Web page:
Billionaire activist Carl Icahn came under fire Tuesday after ratings agency Standard & Poor's downgraded his firm's credit rating to BB+ from BBB-, crossing the standard industry threshold between investment-grade and so-called junk-rated debt.

The agency primarily cited "weak" performance among securities held by Icahn Enterprises and a hike in the fund's loan-to-value forecast to 45%-65% over the next 12 months.

"While part of this increase in leverage has come as the portfolio (most notably CVR Energy (CVI) - Get Report , Federal Mogul (FDML) , and the investment segment) has deteriorated in value over the past year, it has also resulted from a substantial decrease in the amount of cash at Icahn Enterprises, "which we net against debt in our loan-to-value calculation," the report states.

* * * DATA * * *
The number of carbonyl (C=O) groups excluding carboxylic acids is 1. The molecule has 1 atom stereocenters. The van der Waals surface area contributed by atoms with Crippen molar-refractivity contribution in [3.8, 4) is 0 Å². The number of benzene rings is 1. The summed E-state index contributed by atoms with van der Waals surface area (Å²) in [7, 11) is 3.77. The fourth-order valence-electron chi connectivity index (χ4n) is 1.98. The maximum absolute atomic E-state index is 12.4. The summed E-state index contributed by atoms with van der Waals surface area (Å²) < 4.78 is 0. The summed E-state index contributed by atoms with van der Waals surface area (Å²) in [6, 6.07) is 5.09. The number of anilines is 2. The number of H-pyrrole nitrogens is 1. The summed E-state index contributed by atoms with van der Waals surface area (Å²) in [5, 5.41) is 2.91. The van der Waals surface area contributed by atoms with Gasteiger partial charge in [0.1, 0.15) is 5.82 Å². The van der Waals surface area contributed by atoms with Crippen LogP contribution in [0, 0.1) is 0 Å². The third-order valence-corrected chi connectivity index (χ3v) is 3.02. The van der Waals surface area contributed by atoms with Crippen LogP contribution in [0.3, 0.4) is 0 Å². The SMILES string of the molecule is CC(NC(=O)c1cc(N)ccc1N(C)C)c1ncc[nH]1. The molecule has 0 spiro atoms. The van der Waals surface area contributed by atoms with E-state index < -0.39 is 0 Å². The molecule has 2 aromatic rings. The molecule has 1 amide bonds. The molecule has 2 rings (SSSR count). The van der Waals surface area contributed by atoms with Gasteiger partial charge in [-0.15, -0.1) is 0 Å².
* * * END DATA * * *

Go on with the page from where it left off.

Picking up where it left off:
CVR Energy and Federal Mogul shares are down 48.5% and 33%, respectively, over the past 12 months.

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The ratings agency also notes that the downgraded rating is "stable," but highlighted concerns that Icahn is not expected to decrease his loan-to-value ratio in the near term and the fund's leverage tolerance remains "unclear."

Even if Icahn Enterprises completes any divestitures (such as Fontainebleu) or upstreams cash from portfolio companies (such as Pep Boys), we would not expect Icahn Enterprises to keep a meaningful amount of the proceeds in cash on a sustained basis, states the report. "Instead, we believe Icahn Enterprises would very likely redeploy proceeds into new or existing portfolio companies or contribute to the investment segment."